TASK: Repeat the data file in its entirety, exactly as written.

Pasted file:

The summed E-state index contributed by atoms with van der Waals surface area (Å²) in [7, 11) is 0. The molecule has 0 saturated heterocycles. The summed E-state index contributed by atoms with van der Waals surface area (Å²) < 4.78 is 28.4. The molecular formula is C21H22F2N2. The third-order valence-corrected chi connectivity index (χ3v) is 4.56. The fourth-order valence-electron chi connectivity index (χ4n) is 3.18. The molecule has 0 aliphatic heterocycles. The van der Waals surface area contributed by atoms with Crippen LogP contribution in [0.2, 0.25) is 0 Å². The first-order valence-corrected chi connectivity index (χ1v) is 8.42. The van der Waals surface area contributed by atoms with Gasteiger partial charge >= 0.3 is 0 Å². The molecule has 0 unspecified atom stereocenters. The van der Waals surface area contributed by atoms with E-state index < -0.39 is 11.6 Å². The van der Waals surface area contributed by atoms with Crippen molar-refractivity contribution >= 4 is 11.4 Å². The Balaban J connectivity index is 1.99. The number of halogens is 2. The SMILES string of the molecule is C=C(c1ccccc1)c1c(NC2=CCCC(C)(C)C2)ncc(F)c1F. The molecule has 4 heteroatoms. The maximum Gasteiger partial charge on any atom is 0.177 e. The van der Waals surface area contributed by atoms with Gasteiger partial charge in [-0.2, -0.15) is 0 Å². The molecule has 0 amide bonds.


The summed E-state index contributed by atoms with van der Waals surface area (Å²) in [7, 11) is 0. The molecule has 0 saturated heterocycles. The summed E-state index contributed by atoms with van der Waals surface area (Å²) < 4.78 is 28.4. The molecular formula is C21H22F2N2. The third-order valence-corrected chi connectivity index (χ3v) is 4.56. The fourth-order valence-electron chi connectivity index (χ4n) is 3.18. The molecule has 0 aliphatic heterocycles. The van der Waals surface area contributed by atoms with Crippen LogP contribution in [0.2, 0.25) is 0 Å². The first-order valence-corrected chi connectivity index (χ1v) is 8.42. The van der Waals surface area contributed by atoms with Gasteiger partial charge >= 0.3 is 0 Å². The molecule has 0 unspecified atom stereocenters. The van der Waals surface area contributed by atoms with E-state index < -0.39 is 11.6 Å². The van der Waals surface area contributed by atoms with Crippen molar-refractivity contribution >= 4 is 11.4 Å². The Balaban J connectivity index is 1.99. The number of halogens is 2. The SMILES string of the molecule is C=C(c1ccccc1)c1c(NC2=CCCC(C)(C)C2)ncc(F)c1F. The molecule has 4 heteroatoms. The maximum Gasteiger partial charge on any atom is 0.177 e. The van der Waals surface area contributed by atoms with Gasteiger partial charge in [-0.2, -0.15) is 0 Å². The molecule has 0 amide bonds.